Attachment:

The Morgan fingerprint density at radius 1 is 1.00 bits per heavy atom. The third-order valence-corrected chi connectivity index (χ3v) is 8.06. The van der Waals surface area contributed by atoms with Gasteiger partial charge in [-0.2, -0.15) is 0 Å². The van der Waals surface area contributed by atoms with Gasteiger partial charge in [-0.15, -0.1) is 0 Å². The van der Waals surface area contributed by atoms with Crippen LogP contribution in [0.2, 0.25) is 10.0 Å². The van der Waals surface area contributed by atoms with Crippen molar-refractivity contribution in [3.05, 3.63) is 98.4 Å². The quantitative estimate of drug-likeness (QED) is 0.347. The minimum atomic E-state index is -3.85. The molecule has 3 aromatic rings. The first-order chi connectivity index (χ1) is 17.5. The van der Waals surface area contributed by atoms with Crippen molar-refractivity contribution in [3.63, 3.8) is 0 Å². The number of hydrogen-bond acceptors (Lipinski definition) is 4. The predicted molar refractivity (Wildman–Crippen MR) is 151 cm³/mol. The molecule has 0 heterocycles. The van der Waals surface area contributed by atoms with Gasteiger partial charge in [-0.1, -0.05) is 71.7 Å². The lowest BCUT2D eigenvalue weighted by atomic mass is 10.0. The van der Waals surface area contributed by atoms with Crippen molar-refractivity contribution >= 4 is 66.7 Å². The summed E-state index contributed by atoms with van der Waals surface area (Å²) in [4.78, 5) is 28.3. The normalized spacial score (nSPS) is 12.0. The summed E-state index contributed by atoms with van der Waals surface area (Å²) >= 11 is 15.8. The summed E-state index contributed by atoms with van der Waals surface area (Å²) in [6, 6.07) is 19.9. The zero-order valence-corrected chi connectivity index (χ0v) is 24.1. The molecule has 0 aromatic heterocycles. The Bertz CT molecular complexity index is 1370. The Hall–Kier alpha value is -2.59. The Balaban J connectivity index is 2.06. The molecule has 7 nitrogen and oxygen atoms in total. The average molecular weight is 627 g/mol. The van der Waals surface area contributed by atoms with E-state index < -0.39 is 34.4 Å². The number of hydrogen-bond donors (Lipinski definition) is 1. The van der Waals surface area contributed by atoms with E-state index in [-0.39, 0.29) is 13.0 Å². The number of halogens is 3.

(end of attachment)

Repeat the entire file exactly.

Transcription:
The Morgan fingerprint density at radius 1 is 1.00 bits per heavy atom. The third-order valence-corrected chi connectivity index (χ3v) is 8.06. The van der Waals surface area contributed by atoms with Gasteiger partial charge in [-0.2, -0.15) is 0 Å². The van der Waals surface area contributed by atoms with Gasteiger partial charge in [-0.15, -0.1) is 0 Å². The van der Waals surface area contributed by atoms with Crippen LogP contribution in [0.2, 0.25) is 10.0 Å². The van der Waals surface area contributed by atoms with Crippen molar-refractivity contribution in [3.05, 3.63) is 98.4 Å². The quantitative estimate of drug-likeness (QED) is 0.347. The minimum atomic E-state index is -3.85. The molecule has 3 aromatic rings. The first-order chi connectivity index (χ1) is 17.5. The van der Waals surface area contributed by atoms with Crippen molar-refractivity contribution in [3.63, 3.8) is 0 Å². The number of hydrogen-bond acceptors (Lipinski definition) is 4. The predicted molar refractivity (Wildman–Crippen MR) is 151 cm³/mol. The molecule has 0 heterocycles. The van der Waals surface area contributed by atoms with Gasteiger partial charge in [-0.1, -0.05) is 71.7 Å². The lowest BCUT2D eigenvalue weighted by atomic mass is 10.0. The van der Waals surface area contributed by atoms with Crippen molar-refractivity contribution >= 4 is 66.7 Å². The summed E-state index contributed by atoms with van der Waals surface area (Å²) in [4.78, 5) is 28.3. The normalized spacial score (nSPS) is 12.0. The summed E-state index contributed by atoms with van der Waals surface area (Å²) >= 11 is 15.8. The summed E-state index contributed by atoms with van der Waals surface area (Å²) in [6, 6.07) is 19.9. The zero-order valence-corrected chi connectivity index (χ0v) is 24.1. The molecule has 0 aromatic heterocycles. The Bertz CT molecular complexity index is 1370. The Hall–Kier alpha value is -2.59. The Balaban J connectivity index is 2.06. The molecule has 7 nitrogen and oxygen atoms in total. The average molecular weight is 627 g/mol. The van der Waals surface area contributed by atoms with E-state index < -0.39 is 34.4 Å². The number of hydrogen-bond donors (Lipinski definition) is 1. The van der Waals surface area contributed by atoms with E-state index in [-0.39, 0.29) is 13.0 Å². The number of halogens is 3.